This post involves the village of Fana, camel drawing, the German board game Settlers of Catan and many beautiful aspects of Malian culture. It could also be considered a de facto part II of my favorite photos from West Africa.
Fana is 120 km east of Bamako, on the major east/west road to Segou and beyond. It is a hub for cotton production. It is the village of my girlfriend and her family.
To avoid running the risk of overly romanticizing village life, let me mention the following:
Clean water is a problem in Fana. There are taps around town, but most people rely on wells. Metronidazole, an antibiotic and antiprotozoal (I previously took it for amoebic dysentery) is sold in roadside boutiques. The fact that you can easily find this medication outside of a pharmacy is indicative of the water problem.
Healthcare in general is lacking, but it is in the area of prenatal, maternal and newborn care where things are ugly (this is true for all of Mali).
Women carry the greatest burden here. Most of them provide an income stream while also handling the domestic workload.
The rest of the post is going to be a glorification of Fana and Malian culture that you may have found unreasonable if I didn’t preface it by saying people are occasionally poisoned by the water.
My friend Claire, who lived in Mali with a host family while studying here, recently returned to Bamako. In fact, we were able to meet up while she was here. She wrote what I think is a very beautiful and insightful piece on Malian culture here. This is a relevant excerpt. Please read it.
Two (fila). “Denw” (pronounced day-oon) means “children”. It’s the plural of “den” (child) which kind of sounds like “dang” if you take off the ‘g’. “Denw” is used all over the place to describe the “children” of something. “Tegedenw” (from the proverb) literally means “hand children”… fingers. “Kalandenw” means “learn children”… students. “Yiridenw” means “tree children”… fruit! Pretty cool, no? Beyond making the language a bit easier to decode, the frequent integration of “children” is one of the things I find really beautiful about Malian culture.
Three (saba). This goes hand in hand with the idea (here) that every child is the child of everyone. Chez nous, our families are separate. I have my mom and you have yours. Here, any adult can yell at, pick up, hold, feed, or even slap any child (and they do this a lot). On the Sotrama (the Malian minibus), a woman entering with three children will hold one on her own lap, while two complete strangers will pick up the other two children so they don’t get tossed around during the ride. It’s pretty incredible.
It is incredible. It’s also important to note, I think, that Malidenw is what you call the citizens of Mali. A Malian citizen is literally a child of Mali.
In Fana, I stayed with Bintou and her family, which is really several families, which are in turn part of the larger family of Fana, which is part of the family of Mali. Below is a picture of Nana, the youngest child in the family of Bintou’s older brother. But Nana is also Bintou’s child. Nana is the neighbor’s child. Nana is Maliden.
If Nana does something wrong, everyone tells her so. If she does something right, everyone tells her so. If Nana is laughing, it’s because everyone is tickling her:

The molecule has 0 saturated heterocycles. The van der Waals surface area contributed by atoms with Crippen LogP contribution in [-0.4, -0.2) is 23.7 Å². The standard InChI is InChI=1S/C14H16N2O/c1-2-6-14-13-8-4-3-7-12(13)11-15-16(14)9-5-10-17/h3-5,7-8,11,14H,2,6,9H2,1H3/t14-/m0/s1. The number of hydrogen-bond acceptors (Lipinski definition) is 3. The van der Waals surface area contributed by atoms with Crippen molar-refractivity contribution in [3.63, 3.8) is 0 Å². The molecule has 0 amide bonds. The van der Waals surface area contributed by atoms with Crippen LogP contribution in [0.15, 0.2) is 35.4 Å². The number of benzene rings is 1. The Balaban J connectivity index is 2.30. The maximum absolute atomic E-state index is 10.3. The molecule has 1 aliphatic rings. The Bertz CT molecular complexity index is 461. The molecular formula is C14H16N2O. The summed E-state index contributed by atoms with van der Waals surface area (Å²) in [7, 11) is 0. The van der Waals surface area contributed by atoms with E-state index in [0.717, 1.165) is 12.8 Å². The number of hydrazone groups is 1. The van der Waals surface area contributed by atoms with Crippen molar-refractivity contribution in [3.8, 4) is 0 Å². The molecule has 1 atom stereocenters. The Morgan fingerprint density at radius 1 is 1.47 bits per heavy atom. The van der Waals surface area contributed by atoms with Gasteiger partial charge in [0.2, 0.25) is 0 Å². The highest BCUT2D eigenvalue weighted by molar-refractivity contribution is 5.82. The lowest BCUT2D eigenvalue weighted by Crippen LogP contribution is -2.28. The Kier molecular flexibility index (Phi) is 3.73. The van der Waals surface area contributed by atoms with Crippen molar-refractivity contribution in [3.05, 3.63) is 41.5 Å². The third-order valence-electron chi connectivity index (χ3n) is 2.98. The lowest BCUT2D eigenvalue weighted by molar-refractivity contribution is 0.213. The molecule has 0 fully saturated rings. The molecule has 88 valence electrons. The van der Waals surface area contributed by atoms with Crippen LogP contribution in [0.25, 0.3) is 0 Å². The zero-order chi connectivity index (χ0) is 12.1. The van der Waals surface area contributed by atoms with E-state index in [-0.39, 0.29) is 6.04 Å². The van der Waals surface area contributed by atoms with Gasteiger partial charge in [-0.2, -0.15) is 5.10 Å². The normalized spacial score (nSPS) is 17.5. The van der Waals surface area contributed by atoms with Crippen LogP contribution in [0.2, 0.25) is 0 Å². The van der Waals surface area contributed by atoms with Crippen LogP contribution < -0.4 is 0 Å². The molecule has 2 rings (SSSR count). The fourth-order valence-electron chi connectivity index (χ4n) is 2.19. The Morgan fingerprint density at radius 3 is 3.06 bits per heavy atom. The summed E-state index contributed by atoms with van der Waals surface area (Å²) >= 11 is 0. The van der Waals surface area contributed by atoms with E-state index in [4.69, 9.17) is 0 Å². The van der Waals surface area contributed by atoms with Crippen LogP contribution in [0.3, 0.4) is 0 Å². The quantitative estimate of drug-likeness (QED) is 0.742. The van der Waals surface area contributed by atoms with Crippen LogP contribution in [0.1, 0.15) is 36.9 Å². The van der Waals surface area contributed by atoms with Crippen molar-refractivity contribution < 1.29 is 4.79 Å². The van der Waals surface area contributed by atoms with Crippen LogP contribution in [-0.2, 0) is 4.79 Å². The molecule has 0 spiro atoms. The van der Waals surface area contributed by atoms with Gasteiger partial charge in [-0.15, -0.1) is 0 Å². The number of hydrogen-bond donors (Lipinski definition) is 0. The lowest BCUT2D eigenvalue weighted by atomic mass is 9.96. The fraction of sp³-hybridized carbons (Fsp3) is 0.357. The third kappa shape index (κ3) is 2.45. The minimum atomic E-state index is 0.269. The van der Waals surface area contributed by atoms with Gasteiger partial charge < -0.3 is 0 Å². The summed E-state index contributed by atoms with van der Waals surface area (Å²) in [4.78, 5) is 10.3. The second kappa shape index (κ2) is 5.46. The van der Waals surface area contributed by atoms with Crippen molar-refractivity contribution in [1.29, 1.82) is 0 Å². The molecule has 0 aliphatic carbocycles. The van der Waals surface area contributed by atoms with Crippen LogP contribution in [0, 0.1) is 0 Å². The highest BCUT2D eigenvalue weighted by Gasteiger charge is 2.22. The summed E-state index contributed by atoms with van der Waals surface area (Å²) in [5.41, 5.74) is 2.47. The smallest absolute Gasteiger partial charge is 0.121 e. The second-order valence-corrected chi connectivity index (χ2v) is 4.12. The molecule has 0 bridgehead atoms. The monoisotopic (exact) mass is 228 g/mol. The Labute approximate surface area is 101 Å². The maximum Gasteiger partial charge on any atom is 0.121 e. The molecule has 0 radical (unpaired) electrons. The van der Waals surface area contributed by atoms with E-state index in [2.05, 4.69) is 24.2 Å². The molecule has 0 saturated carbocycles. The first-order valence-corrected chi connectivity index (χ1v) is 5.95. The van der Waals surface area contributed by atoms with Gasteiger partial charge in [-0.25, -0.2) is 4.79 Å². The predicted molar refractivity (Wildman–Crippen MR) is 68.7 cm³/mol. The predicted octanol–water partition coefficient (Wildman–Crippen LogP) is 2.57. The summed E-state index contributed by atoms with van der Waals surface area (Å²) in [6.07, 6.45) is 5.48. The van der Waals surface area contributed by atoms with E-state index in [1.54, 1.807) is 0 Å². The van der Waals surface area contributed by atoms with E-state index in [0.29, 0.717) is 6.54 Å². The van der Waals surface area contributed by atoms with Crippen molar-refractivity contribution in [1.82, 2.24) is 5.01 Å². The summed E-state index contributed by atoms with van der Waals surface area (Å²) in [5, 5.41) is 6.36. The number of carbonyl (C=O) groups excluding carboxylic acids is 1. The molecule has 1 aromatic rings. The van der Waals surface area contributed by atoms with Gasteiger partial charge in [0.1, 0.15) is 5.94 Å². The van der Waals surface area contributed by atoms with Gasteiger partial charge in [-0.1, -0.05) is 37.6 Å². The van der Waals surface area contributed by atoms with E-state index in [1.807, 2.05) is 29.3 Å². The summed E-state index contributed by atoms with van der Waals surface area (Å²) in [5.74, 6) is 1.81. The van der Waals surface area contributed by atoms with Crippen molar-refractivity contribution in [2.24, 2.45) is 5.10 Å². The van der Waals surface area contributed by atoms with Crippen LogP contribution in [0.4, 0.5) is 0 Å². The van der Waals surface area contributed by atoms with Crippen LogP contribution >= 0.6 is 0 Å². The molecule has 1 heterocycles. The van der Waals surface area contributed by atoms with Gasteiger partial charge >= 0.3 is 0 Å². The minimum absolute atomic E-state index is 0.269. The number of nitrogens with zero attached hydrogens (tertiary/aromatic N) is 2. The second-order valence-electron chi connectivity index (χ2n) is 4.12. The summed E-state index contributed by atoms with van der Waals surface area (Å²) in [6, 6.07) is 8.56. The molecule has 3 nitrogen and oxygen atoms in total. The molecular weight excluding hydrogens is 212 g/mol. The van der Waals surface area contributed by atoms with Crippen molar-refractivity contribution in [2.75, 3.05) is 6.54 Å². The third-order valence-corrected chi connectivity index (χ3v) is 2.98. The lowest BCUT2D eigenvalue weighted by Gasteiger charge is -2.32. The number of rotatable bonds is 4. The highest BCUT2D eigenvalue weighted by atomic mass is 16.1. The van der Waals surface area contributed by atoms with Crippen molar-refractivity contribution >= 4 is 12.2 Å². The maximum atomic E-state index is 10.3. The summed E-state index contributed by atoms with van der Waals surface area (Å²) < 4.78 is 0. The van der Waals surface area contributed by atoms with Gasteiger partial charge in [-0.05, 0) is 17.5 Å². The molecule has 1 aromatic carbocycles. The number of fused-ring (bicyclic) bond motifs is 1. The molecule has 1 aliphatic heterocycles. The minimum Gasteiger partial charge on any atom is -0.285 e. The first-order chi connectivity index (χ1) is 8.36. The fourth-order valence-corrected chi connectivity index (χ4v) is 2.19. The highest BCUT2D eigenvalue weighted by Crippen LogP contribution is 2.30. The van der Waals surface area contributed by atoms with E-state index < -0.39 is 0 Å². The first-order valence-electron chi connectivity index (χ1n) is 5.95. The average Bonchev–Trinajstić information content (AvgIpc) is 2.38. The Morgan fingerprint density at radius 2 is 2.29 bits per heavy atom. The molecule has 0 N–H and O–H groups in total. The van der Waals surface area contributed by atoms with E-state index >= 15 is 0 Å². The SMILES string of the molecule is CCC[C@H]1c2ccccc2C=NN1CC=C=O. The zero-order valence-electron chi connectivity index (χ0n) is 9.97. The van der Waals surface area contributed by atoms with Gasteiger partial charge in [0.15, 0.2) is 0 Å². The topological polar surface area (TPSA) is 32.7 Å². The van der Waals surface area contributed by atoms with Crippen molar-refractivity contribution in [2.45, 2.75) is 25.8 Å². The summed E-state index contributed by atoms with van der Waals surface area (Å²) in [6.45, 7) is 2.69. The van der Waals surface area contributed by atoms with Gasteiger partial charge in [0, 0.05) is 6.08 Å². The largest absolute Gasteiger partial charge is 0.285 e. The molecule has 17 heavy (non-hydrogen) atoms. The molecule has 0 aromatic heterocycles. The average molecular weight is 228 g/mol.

This is a Bambara proverb: Ni i mako tε mɔgɔ la, mɔgɔ mako t’i la.
It means “if you need nobody, nobody needs you.”
In Mali, you need everyone, and everyone needs you.
I don’t need to explain the power of shared responsibility and an unbroken chain of love.
I was planning on this being much longer, but I’m going to let it be for now.
I will post part II tomorrow or wednesday. Expect camel drawing:
On the left: before my intensive camel drawing workshop. On the right: after
Also expect Settlers of Catan (my line of missionary work involves board games and camel drawing) and more insight into Malian culture.
In this video, you will hear me exchanging greetings with Djeneba (off camera). We are asking each other about the health of our respective siblings, wives, husbands, children, families etc. These greetings aren’t normally heated, but Djeneba had threatened to smack me several times over the course of the day and that may be why we were talking to each other like this. In the next post, there will be some video of the actual game and what transpired, including a spontaneous session of coupé-décalé dancing.
Finally, expect some of my favorite photos ever. Like this one:
Please read this post about traveling to eastern DRC from my friend sara’s blog Children on the Roof. The post is called Tell Them to Change that Sentence and it is the best thing I’ve read recently. Sara’s writing is brilliant, funny, insightful…
My music projects have been all over the place recently. Trying to get more organized now with musicians here as well as friends back home. This is an off the wall project I have been working on with two separate recordings of a pop/gospel/highlife song that I took in two different tro-tros in Ghana. I have manipulated, heavily in parts, rearranged sections etc.
The video below is from the inside of a moto taxi. It had 9 people in it, 12 if you count infants. Infinite division of space, previously demonstrated with sotramas, Mali’s most widely used form of public transportation. The song is by Mah Damba and it’s called “Sounafi,” from an album called Djelimuso.
One of the first things I saw in Fana was a dog on top of a wall. Didn’t make any sense, but that’s how some things are. This post may be similarly confusing, but I hope you can get something from it.